HUNTSVILLE, Ala. (WAFF) - Big news from the state capitol Tuesday.
Restrictions on gatherings and Alabama businesses will remain until the end of July.
Gov. Kay Ivey announced the extension of the state’s safer at home order that was originally set to expire this Friday.
Right now, you are still encouraged to stay home. If you do leave your home you are asked to keep your distance and wear a face covering.
The order will now expire 5 p.m. on July 31. Currently more than 37,000 Alabamians have been diagnosed with the virus, 926 people have died because of it.
The governor said everyone needs to follow the state's social distancing guidelines for life to get back to normal.
“If we continue going in the wrong direction and the hospitals are not able to handle the capacity, then we reserve the right to come back and reverse course. Living with COVID-19 has become our new normal. We should expect to live with it as long as it takes.”
Across the country more than 20 states have passed some kind of masking mandate. While the governor is encouraging people to wear a mask, she believes enforcing it would be nearly impossible.
Some restaurant owners are breathing a sigh of relief following the governor's announcement.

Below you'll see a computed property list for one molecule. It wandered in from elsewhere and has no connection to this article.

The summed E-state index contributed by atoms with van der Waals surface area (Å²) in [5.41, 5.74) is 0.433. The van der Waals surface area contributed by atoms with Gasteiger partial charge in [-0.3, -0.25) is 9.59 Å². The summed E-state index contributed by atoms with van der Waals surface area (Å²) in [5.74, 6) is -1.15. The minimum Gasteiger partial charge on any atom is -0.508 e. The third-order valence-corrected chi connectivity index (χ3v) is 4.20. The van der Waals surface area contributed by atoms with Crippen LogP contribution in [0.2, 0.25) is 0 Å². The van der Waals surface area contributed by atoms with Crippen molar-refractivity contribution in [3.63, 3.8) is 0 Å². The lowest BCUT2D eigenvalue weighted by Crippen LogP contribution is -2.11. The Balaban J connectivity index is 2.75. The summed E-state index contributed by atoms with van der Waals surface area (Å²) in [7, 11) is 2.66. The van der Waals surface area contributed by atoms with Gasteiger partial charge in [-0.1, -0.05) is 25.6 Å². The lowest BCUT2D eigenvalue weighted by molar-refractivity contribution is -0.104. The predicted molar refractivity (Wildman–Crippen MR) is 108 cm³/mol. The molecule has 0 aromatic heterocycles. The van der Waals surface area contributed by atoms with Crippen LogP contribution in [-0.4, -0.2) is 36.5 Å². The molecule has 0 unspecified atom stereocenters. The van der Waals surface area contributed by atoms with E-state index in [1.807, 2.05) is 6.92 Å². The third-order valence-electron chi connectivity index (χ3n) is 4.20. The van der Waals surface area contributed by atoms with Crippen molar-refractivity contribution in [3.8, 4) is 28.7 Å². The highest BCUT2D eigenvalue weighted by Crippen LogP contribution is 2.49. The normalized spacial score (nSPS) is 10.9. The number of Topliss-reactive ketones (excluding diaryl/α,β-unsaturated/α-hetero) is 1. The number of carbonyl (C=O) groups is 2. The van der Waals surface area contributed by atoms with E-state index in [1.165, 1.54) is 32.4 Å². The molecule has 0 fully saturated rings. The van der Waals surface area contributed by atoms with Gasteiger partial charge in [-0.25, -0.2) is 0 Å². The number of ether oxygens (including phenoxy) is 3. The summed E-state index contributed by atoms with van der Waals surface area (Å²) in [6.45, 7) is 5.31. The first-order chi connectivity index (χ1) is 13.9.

A restaurant owner with locations in Huntsville and Madison is happy things will stay the same, rather than being forced to close again due to an increase of cases.
Stan Stinson owns Earth and Stone Wood Fired Pizza. He said customers can expect the full dining experience, just with social distancing measures and staff with face coverings.
Under the governor’s Safer at Home order, restaurants are able to operate with limited seating. The staff is encouraged to keep tables separated and employees are strongly encouraged to wear face coverings.
Stinson said his business is currently running at 50-percent of his normal rate. He said it is better than being shut down, however is worried because money from the Protection Program is beginning to run dry. Small-business owners won’t be able to access that money after Tuesday.
“50 pecent of business is difficult to maintain with 100% costs,” said Stinson. “The challenge moving forward once the PPP money parachute ends is that we still got the same bills we have always but a whole lot less revenue. Certainly, a lot less profit.”
Applications must have been approved by the end of the day Tuesday to access the $130 billion that remains in the Paycheck Protection Program.
The loans are funded by the CARES Act and that money can be considered a grant if used according to certain parameters set by the federal government.